I think that all of us who work with parents know that since parents are getting more and more used to being approached about fundraising and are more and more involved in their child’s college experience, there is great potential to engage them as donors.
At the same time, they have increasing expectations to be approached and engaged in meaningful ways, not just asked for money. Parents want to feel like insiders, they want to feel connected, and they want to feel like partners.
Before I dive into this topic, let me tell you about my experience in the field. I served as Director of Parent Giving and Programs at Colby College for the past three years (a mature, well-established parents program bringing in approximately $1 million annually) and recently began a new job with Columbia University’s School of Engineering and Applied Science (a brand new program).
Even in these two very different settings, the approach to parents is largely the same. There are five essential elements for success: identification of top prospects; early involvement; administrative support; focus on fundraising; and remaining involved as a go-to person (concierge).
Start the process early—as soon as students have accepted. Summer is key research time. Utilize the main sources of information:
The single most important tool for engaging parents and building your Parents Fund is a strong Parents Committee (PC). The PC is the main parent volunteer body which focuses on fundraising and on serving as liaisons between the school and the parent body.
This is the most ideal way to get parents engaged and give them ownership in the success of the school. Once onboard as volunteers, it is much easier to have a conversation about their giving and to push them to maximize their philanthropy. They feel like insiders and know the vision of the school better. Also, people often make their giving priorities based on where they’re involved as a volunteer. The Parents Committee is great in two ways: it strengthens bonds with top parents and also uses those parents to bring in more parents and money.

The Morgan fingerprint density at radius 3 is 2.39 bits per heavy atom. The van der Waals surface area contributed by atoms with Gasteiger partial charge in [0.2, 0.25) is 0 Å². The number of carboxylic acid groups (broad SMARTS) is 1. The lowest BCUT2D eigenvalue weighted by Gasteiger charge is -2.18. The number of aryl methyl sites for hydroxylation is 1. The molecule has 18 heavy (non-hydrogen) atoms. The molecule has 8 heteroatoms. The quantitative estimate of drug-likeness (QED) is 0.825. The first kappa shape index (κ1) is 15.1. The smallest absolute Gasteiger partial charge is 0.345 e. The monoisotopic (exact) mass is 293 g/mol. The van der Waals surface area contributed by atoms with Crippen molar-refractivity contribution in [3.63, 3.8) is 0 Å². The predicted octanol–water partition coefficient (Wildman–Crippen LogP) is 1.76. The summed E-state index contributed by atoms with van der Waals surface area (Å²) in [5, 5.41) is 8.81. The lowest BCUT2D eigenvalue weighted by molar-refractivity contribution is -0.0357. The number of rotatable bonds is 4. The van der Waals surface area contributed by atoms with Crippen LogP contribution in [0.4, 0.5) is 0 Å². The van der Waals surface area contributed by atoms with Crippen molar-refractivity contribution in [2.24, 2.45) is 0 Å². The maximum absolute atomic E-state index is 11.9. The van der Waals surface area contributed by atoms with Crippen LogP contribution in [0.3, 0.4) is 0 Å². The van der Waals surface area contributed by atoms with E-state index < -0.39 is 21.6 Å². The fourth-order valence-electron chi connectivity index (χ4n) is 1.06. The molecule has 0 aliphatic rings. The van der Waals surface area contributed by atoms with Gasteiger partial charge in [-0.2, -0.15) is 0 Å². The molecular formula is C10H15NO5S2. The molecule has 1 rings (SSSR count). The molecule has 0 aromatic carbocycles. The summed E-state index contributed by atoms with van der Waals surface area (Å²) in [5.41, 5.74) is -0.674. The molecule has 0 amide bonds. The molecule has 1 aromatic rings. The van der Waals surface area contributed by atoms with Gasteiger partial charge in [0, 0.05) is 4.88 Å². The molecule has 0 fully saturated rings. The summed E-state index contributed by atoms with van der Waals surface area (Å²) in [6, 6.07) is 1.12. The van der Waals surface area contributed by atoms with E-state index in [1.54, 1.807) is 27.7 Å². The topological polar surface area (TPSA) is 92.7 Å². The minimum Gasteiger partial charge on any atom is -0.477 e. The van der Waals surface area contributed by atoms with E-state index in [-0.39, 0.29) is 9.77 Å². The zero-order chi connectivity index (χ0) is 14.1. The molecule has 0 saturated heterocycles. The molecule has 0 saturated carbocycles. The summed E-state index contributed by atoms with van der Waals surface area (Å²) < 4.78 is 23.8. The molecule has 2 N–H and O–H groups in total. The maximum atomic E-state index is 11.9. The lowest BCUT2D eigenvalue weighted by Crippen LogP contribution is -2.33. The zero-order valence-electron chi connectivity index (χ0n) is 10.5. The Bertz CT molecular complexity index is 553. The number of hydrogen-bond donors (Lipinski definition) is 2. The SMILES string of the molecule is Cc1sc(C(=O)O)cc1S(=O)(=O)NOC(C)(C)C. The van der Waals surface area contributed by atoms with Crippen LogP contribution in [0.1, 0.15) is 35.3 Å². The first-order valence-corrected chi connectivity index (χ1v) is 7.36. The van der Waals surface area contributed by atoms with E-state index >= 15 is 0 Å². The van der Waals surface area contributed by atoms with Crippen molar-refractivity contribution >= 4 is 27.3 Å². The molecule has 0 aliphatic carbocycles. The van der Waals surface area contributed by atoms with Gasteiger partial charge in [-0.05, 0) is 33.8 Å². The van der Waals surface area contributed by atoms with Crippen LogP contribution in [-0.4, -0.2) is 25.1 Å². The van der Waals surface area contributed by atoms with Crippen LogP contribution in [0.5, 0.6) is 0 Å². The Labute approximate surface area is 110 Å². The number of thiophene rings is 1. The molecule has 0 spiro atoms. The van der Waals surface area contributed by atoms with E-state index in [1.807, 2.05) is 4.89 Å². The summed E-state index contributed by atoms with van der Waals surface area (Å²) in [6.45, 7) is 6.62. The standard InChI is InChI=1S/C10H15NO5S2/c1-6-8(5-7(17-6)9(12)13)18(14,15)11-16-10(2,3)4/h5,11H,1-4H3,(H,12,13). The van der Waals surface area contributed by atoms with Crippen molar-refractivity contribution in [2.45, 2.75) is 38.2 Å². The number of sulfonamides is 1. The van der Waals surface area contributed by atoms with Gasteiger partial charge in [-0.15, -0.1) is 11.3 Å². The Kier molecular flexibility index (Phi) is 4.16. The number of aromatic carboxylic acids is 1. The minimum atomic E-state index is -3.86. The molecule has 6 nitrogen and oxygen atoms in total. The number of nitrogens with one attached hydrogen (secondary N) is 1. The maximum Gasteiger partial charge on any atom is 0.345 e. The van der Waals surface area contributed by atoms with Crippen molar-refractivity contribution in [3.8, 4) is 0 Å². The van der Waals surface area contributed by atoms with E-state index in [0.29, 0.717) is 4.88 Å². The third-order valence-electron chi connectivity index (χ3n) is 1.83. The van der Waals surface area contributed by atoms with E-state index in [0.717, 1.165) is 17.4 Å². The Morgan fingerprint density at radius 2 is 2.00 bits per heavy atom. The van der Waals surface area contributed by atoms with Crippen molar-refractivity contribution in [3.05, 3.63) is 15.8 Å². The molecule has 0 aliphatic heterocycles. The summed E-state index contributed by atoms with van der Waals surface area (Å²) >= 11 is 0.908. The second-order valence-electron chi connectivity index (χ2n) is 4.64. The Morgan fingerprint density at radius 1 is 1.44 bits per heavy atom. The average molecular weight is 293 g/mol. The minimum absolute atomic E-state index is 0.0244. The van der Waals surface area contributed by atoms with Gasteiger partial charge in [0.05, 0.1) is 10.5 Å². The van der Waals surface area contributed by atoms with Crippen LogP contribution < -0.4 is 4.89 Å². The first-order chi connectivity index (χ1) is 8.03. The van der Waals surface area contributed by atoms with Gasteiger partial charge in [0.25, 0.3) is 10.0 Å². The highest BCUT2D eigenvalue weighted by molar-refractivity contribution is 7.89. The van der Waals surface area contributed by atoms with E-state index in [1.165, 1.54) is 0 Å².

Get them involved early (summer before first year). Their meetings should be part business but mostly a chance to engage with the leadership of the school so that they feel like insiders and can build confidence in the vision of the school. They may only be just getting to know your school, but their first engagement is as an insider and from the very beginning, they’re hearing the right messages from senior administrators and taking ownership. This access, and the knowledge that comes with this access, keeps them connected to their children and to the future of the school. Remember: the main “perk” of volunteering is that they get early and direct attention from the president/dean/provost.
You can use your leadership positions (chairs, class co-chairs) as a further tool to cultivate and recognize the highest prospects, and they’ll have higher giving expectations. Obviously, the PC becomes the top of your giving pyramid. At Colby, they donated over half the total PF each year. This is the pool you will focus on for leadership/principal gifts.
Here are some helpful guidelines for setting up a PC that will serve as a success fundraising vehicle for your school:
In order for them to learn more about the school and to begin to feel more connected, weekends on campus are important. Typically, the first meeting is during Parents Weekend in the fall. This provides an opportunity for you and administrative staff to meet and get to know your volunteers. You should hold an Officers Meeting, where you can cultivate your co-chairs and have them buy into the PC’s goals and plan.
The highlight of the weekend consists of a New Member Training. Start by conducting a special briefing with the president and/or dean. Have them share their vision for the school and answers questions. This requires a commitment of time on the president’s part, but results in big payoffs by creating allies and partners in success. Then highlight top faculty and energize volunteers through exposure to the intellectual vitality of the school. Include a social element with their student—i.e., a reception with the president/dean, a special lunch or picnic. Most importantly, make them feel like insiders and valued.
I would also advise making the PC as big as you can manage while still making it feel exclusive. At Colby, the PC has grown from 42 when I started to 100 when I left. Yes, this is more time to manage, but the payoffs are huge. You can ask them for more and assume they will give since they’ve signed on with a specific giving expectation.